After 7 days of fun features, shorts, music videos and more, during both our Closing Ceremony and our Best of the Fest recap at Longbranch Cafe and Bakery, we announced the winners of The 40th Annual Big Muddy Film Festival.
This year’s Ceremony was a celebration of Big Muddy throughout the years and we not only honored our current Crew members who put on this year’s festival but those who have aided Big Muddy in the past, both student and faculty/staff members alike, especially our founder, Mike Covell. Without him, Big Muddy wouldn’t exist. This year, a new award was created in his name that was voted on by our student co-directors. More information about the award and the winning film will be released this week.
This year’s jurors were invited to the festival, not only because of their backgrounds and histories with both SIU and Big Muddy, but because their work is so groundbreaking and visionary in the way that they choose to tell such stories. This year’s jurors were: Ben Kalina, Adoma Akosua Owusu, and Tom Ludwig.
If you missed out on this year’s Best of the Fest Showcase at Longbranch during the festival, there will be a repeat screening of all the Best Shorts and Honorable Mentions this year at Scratch Brewery on Friday, March 2 from 6-9 pm. If the weather cooperates, the screening will take place outside. The bar will be open and drinks will be served during the event. The event is free and all are welcome to join us.
40th Annual Big Muddy Film Festival Winners
Best Experimental Feature: The Know (Directed by The Galassi Brothers) | A compulsive eater/cleaning man tries to keep his spirit intact in a world where all media is owned by one company with an agenda of mind control.
Best Experimental Short: The Past Inside the Present (Directed by James Siewert) | An allegorical tale of a couple who attempt to renew their dying relationship by plugging directly into recordings of their memories.
Honorable Mention: Camera Threat (Directed by Bernd Lützeler) | Somewhere in the dreary nooks of Mumbai’s film industry, seated on a casting couch, two actors are getting stuck in impromptu conversations on the side effects of a world that no longer bothers to tell facts from fiction
Best Narrative Feature: After Hours Trading (Directed by Fredrick Johnson) | A shiftless malcontent teams up with a shady Eastern European con artist to make some quick cash, but ends up becoming an unlikely, and reluctant, Robin Hood when he discovers his new partner-in-crime has traveled halfway around the world to free a victim of human trafficking.
Best Narrative Short: Burning Angel Dust (Directed by Jackie J. Stone) | A Nigerienne immigrant struggles to adapt to American life while preserving cultural customs for her westernized children. Mimi’s 10-year-old daughter Violet is excited about her coming of age celebration, but it turns out to be far more life-altering than she could ever imagine. There’s a price to keep traditions alive.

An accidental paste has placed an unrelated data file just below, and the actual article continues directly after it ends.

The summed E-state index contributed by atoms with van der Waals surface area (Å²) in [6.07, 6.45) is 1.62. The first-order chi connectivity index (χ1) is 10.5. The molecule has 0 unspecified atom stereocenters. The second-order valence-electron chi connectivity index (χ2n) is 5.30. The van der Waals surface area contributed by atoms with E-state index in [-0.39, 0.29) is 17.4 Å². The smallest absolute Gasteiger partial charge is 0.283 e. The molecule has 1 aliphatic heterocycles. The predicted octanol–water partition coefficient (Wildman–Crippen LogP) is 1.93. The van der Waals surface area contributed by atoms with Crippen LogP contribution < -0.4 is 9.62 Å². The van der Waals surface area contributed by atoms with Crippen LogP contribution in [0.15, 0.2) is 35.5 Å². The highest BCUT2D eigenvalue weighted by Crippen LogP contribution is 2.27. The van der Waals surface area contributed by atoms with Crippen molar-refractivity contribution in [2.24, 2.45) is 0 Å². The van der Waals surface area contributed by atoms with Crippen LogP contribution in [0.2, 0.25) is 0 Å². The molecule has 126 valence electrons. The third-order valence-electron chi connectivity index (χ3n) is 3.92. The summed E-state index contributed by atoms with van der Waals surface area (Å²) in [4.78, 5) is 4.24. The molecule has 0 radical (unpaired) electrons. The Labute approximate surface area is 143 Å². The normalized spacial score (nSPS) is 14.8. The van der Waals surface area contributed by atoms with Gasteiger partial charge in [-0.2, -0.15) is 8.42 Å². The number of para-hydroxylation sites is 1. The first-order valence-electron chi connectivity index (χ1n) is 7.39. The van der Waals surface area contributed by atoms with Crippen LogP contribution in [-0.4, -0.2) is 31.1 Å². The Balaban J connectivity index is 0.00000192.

Honorable Mention: It’s Just a Gun (Directed by Brian Robau) | When a young boy named Gabe finds a .38 caliber Smith & Wesson revolver, it will set in motion a series of events that will change him forever.
Best Animation: Conditioner (Directed by Shane Beam) | An audition for a conditioner commercial becomes an otherworldly psychogenic experience.
Honorable Mention: Be Able (Directed by Ma-Ké) | A bittersweet paper-cut delirium about media and consumer-driven society. Some psychotic cats, a dripping tv post, teenagers high on antidepressants, a postcard beach with shipwrecked bodies, immortality according to Google, and references such Pink Floyd, Yves Klein, John Lennon and A Clockwork Orange.
Best Documentary Feature + John Michaels Winner: Left on Pearl (Directed by Susan Rivo) | This fast-paced 55-minute documentary focuses on a highly significant but little-known event in the history of the women’s liberation movement, the 1971 takeover, and occupation of a Harvard University-owned building by hundreds of Boston area women. The ten-day occupation of 888 Memorial Drive by women demanding a Women’s Center and low-income housing for the community in which the building stood, embodied within it many of the hopes and glories – as well as the conflicts and fault lines – of what came to be known as Second Wave feminism.
Best Documentary Short: Every Ghost Has An Orchestra (Directed by Shayna Connelly) | Truth hides in the margins and the artist’s role is to point to it. The question of what happens after we die is a universal question explored by paranormal researcher and experimental composer Michael Esposito. He straddles the line between spiritual and material and asks the audience to reflect on our purpose, legacy and what our actions say about who we are.
Honorable Mention: Hill Climb (Directed by Andrew Morgan & Nick Nummerdor) | A candid look into the nearly 100-year tradition of the Mt. Garfield All-Pro Motorcycle Hillclimb. The film is a snapshot of the riders, their bikes, and the enthusiasts that camp out on the shores of Lake Michigan for this exciting historic event.